For $50, give yourself a pat on the back, and send your loved ones who are sacrificing their lives in Israel on a daily basis some Telma date spread and some stale cookies. They will be eternally grateful.

For $100, you will go down in the books as nothing short of a hero. With some choice Cabernet Sauvignon wine and some Elite chocolates, no one will ever wonder again why you are over 10,000 miles away sitting in front of your plasma TV instead of making sacrifices for the future of the Jewish people.


93.6 RAM FM - Whatever is the world coming to?

Several months ago, I was very excited to come across a new independent English radio station which played non-stop music. 93.6 RAM FM started out as a demo radio station, so there was no talking or commentary - just amazing back-to-back hits from all decades, and the best part of this radio station was that you could almost forget that you lived in a country where the pop music is nothing short of appalling.

Israel may be at the cutting edge of medical innovations, and we may have the largest number of start-ups in the world per capita, but our music is AWFUL. Don't-give-up-your-day-job awful. Ayal Golan and Shlomo Artzi are conceivably the worst rock pop singers of all time, so it was a great relief when I finally found some music that could actually be classified as "music."

In fact, the first time I discovered 93.6 RAM FM, I was on my way to somebody's house for a meeting, and I was enjoying the music so much that I drove round the block three times once I arrived at the person's house just so I could listen to "one more song." (Wouldn't that make a great TV commercial? A person is about to get out of their car and head into the office, but enjoys the radio station so much that he just keeps driving.)

Anyway, before you get caught up in the positivity that is exuding from this post, let me tell you that this story does not have a happy ending. Cinderella did not go to the ball. A month ago, the demo period ended, and 93.6 RAM FM was officially launched, with presenters, the news, the works.

They call themselves the "Middle East Peace Radio" - yup, I should have known that trouble was brewing just from the name - and claim to provide objective reporting, avoiding such potentially inflammatory words as "terrorist," "suicide bomb" or "martyr" and instead will say, "A Palestinian blew himself up this morning."

In the words of Andrew Bolton, the station's news editor, "We are committed to telling both sides of the story. We are apolitical and will not toe any political line, other than peace." Riiiiiiiiiight. Is that why I have never heard the word "Israel" leave their mouths? If they ever do have to refer to Israel, they dance around the "I" word and will opt instead for, "the Middle East."

For a radio station that claims to be “objective,” they’re doing a “wonderful job” of hiding their bias. Not. They have yet to present the news from the perspective of the Israelis. In case you think I am bitter, I have no problem with a radio station that is pro-Arab, but do me a favor and don’t pretend to be impartial. It’s just annoying.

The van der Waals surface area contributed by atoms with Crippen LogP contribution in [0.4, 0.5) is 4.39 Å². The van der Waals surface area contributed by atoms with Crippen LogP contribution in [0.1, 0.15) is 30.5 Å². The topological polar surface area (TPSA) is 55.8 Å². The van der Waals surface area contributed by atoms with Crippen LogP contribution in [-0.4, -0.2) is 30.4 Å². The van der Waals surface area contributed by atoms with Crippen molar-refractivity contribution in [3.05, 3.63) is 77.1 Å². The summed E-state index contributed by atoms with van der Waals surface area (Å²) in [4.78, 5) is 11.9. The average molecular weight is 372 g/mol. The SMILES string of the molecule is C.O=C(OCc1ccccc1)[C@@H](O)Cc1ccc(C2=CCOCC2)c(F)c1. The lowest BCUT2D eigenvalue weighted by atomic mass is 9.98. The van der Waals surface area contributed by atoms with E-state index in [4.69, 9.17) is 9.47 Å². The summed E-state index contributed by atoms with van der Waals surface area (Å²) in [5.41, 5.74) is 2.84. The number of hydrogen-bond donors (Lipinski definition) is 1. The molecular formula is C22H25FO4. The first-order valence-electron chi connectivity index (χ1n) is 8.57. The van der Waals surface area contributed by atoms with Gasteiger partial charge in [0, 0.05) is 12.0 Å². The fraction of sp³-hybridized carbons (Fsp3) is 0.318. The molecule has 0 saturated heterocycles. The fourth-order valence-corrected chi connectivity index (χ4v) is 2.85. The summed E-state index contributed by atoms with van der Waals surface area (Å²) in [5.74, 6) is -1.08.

As for their South African radio talk show host, John Berks, known as the “Legendary 702 deejay,” I have yet to hear him string together a sentence that makes sense. His jokes are dirty, racist, and totally unfunny, and his tendency to repeat himself o-o-over and o-o-over again - “baby, baby”, “you teasy-tease, you” - makes you question what the nature of his “legendary” status was in South Africa. He has absolutely zero - nada - knowledge of the Middle East, and had to consult with the radio manager to find out what “RAM” stood for in response to a caller’s question.

If only they would have just stuck to the music.

Quite comical really....

This evening, as we sat down as a family to eat dinner, I tried to engage my three-year-old in conversation about Pesach. Purim was such an anti-climactic experience - Eliana was crying most of the day, she didn't quite get the concept of reciprocating when it came to Mishloach Manot - I thought it would be smart to get her in the Pesach spirit ahead of time. I asked her what she had learned in Gan about Pesach - it better be extremely profound for 2000 shekel a month, I thought to myself - and she replied, tilting her head to one side, "I don't know."

Not one to be deterred, I pressed her further. "Did they talk to you, sweetie, about what happened to the Yehudim (Jews) in Mitzrayim (Egypt)?" Bingo. I had used the correct targeted keywords. Her eyes widened and her expression became animated.

"Yes, Mummy, Tzvika [the ganenet's husband - don't ask - it's a really long story - if you really want to know why the ganenet's husband was doing his wife's job, send me an email and I will explain] told us that Haman HaRasha (Haman, the wicked one) was a really naughty man, and all the peoples were so scared!"

Josh responded, "No, honey, that's a different chag (festival)! On Pesach, the Jewish people are scared of Pharaoh!" That basically summed up in a nutshell our experience as the Jewish people. We go from one baddy to another!